By Elise Wagner
Wednesday, January 27, 2016
Multinational armed forces in Somalia were dealt another blow last week as al-Shabab gained control of an African Union (AU) military base in el-Ade, a town in southern Somalia. 70 soldiers were killed in the attack, and militants took the military equipment abandoned by retreating troops. In recent months, al-Shabab has captured two other AU military bases. In September 2015, militants captured the Janale base, situated approximately 90km from Mogadishu, along with its surrounding town. AU forces were eventually able to take back the base, though they reportedly incurred 50 casualties in the process. In June 2015, al-Shabab captured the military base of Lego, also in the southern region of Somalia.
The AU forces stationed in Somalia are part of the African Union Mission in Somalia (AMISOM), a multinational force of 22,000 soldiers that was originally deployed in 2007 with a six-month mandate. Nine years later, the force has had much success; AU forces aided in the expulsion of al-Shabab from Mogadishu in 2011 and had been successfully reclaiming territory until recently. Throughout its mandate, the AU’s member states have consistently supplied AMISOM with troops, making it Africa’s largest peacekeeping mission currently in operation. As for global efforts, there is no significant United Nations peacekeeping force operating in Somalia at this time. However, the United Nations Assistance Mission in Somalia (UNSOM), established in 2013, provides approximately 90 support and logistics staff to local governments and AMISOM troops.
Founded in 2006, al-Shabab is the East African branch of al-Qaeda currently based in Somalia and Southern Yemen. The group carries out attacks, generally consisting of one or more suicide bombers, in Somalia, Yemen, and neighbouring states such as Kenya. Militants control large swaths of territory in southern Somalia, where public executions, among other atrocities, are not uncommon. The Somali central government lacks the capacity to govern the majority of the country, allowing various pro-government and opposition groups, including al-Shabab, to maintain relatively high autonomy in their appropriated territories.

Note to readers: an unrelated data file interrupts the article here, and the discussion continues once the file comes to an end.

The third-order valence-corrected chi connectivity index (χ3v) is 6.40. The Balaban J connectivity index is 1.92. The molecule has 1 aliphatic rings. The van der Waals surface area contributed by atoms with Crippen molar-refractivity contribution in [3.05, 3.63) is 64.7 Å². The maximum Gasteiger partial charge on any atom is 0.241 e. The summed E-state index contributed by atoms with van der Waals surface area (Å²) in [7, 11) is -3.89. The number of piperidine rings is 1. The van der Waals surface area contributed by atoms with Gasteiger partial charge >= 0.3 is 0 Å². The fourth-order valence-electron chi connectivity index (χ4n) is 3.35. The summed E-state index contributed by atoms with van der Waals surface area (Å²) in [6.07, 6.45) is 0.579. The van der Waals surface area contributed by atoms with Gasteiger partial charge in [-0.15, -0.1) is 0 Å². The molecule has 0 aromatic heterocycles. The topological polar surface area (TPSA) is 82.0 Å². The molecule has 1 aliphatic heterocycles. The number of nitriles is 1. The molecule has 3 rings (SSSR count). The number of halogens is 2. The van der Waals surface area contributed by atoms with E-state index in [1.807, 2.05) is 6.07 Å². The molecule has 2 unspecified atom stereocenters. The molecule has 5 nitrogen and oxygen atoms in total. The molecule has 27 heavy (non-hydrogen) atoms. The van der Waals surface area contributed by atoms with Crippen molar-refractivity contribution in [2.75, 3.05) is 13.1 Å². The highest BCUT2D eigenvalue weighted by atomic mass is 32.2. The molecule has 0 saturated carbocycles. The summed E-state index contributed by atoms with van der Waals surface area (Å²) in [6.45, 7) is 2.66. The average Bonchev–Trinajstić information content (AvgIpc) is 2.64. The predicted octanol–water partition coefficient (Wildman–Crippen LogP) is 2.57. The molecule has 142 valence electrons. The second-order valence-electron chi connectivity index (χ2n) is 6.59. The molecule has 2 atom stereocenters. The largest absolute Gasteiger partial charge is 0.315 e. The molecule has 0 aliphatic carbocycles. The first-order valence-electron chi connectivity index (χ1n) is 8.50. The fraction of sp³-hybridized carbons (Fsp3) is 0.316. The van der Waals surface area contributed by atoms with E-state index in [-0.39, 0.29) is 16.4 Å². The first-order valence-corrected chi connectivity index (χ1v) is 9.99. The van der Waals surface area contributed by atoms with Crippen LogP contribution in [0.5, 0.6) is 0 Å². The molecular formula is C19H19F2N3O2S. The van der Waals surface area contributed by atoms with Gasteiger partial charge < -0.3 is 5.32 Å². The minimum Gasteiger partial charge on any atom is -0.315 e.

Al-Shabab’s recent gains and the resulting instability could derail an important milestone for Somalia. The East African nation is scheduled to hold its first general election in over 50 years as set out in the ‘Mogadishu Declaration,’ issued on December 15, 2015. The document, produced by Somalia’s National Consultative Forum and signed under the purview of UNSOM, called for a conference on January 10th, 2016 for a final decision on the electoral process to be made. The conference, held in the port city of Kismayo, was completed on January 16th and brought together leaders from prominent Central and East African states as well as other Somali officials. No official communiqué has been released at this time, but preliminary reports have been promising.
Internal power struggles and a civil war beginning in 1991 have prevented many democratic elections since Somalia’s independence in 1960. A general election was slated for 2012 but never occurred. Instead, members of the interim government chose to elect a new president and prime minister from within sitting parliamentarians. The international community has continued to place pressure on Somalia’s government to uphold its promise of a national election.
Edited by E. Harris